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This doctrine of Karma, a fundamental pillar of Buddhist ideology, asserts that all individuals are responsible for their past and present actions and conversely what we are today is a result of our past actions.
The direction given by Gautam Buddha is to ‘act in a way such that you earn merit or good karma’
or engage in pursuits that increase your merit – spend every moment of your limited time on earth earning karma
In my experience I believe that it is this clear directive that makes the buddhists so different from me and the paradigm I live in.
So while we have been trained to pursue the accumulation of wealth and achievements, Buddhists are trained to pursue the accumulation of Good Karma.
And so we see intense engagement in prayer, meditation and devotional pilgrimages and an indifference to – or at least a lower level of interest in the material world.
There are many ways to earn Karma, and at the Kyakhatwine Monastery in Myanmar, donating food and alms to monks, is one way.
Monks in Myanmar may eat only what they have received as alms from others. And so they spend their mornings walking around town with their bowl in hand, begging for food. They convene together at the monatsery at around 12 noon, they eat their frugal meal together in a large hall. The noon meal is the last solid meal they have in the day, the first being a little rice at breakfast.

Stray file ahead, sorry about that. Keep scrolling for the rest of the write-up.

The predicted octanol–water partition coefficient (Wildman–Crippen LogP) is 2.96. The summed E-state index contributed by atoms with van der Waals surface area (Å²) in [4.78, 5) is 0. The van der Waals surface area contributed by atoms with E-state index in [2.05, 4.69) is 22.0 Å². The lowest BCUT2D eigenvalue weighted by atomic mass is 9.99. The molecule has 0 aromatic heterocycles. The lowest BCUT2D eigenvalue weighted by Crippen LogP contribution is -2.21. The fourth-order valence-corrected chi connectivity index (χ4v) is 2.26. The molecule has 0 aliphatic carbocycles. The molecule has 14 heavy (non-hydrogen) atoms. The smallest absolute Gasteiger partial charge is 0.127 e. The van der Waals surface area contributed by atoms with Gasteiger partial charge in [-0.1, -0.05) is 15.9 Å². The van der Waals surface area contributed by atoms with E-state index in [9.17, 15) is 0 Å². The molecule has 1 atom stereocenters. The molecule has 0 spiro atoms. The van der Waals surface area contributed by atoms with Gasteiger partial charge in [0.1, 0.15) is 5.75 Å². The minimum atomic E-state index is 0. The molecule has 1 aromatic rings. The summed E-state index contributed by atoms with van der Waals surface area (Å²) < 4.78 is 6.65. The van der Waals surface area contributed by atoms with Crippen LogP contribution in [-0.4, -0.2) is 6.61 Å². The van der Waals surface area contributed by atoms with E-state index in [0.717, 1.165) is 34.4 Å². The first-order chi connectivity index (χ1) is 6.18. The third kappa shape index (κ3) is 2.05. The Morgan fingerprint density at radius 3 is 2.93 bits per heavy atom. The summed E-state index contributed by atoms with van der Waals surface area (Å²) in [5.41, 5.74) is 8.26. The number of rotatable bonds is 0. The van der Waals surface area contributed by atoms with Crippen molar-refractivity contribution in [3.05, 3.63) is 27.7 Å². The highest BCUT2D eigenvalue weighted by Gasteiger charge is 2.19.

Naturally for this to work the community is required to participate. And the society participates more than wholeheartedly. The first activity of every household is to prepare meals for the monks who will come begging in the morning. It is only after the monk’s meal is cooked, that the woman of the house begins working on her household chores.
On special days, people visit the monastery to make larger donations. On a visit to Kyakhatwine Monastery in the Mon district in Myanmar, I observed the donation ritual at noon time.
The monks had all returned to the monastery and had finished their prayers. They were now ready to eat and arrived from their chambers to the dining hall in a single file.
People waiting along the side, with quiet solemnity, bowed before them and offered them money or rice.
The dining hall:
Donors waiting to serve the monks
The young monks arrive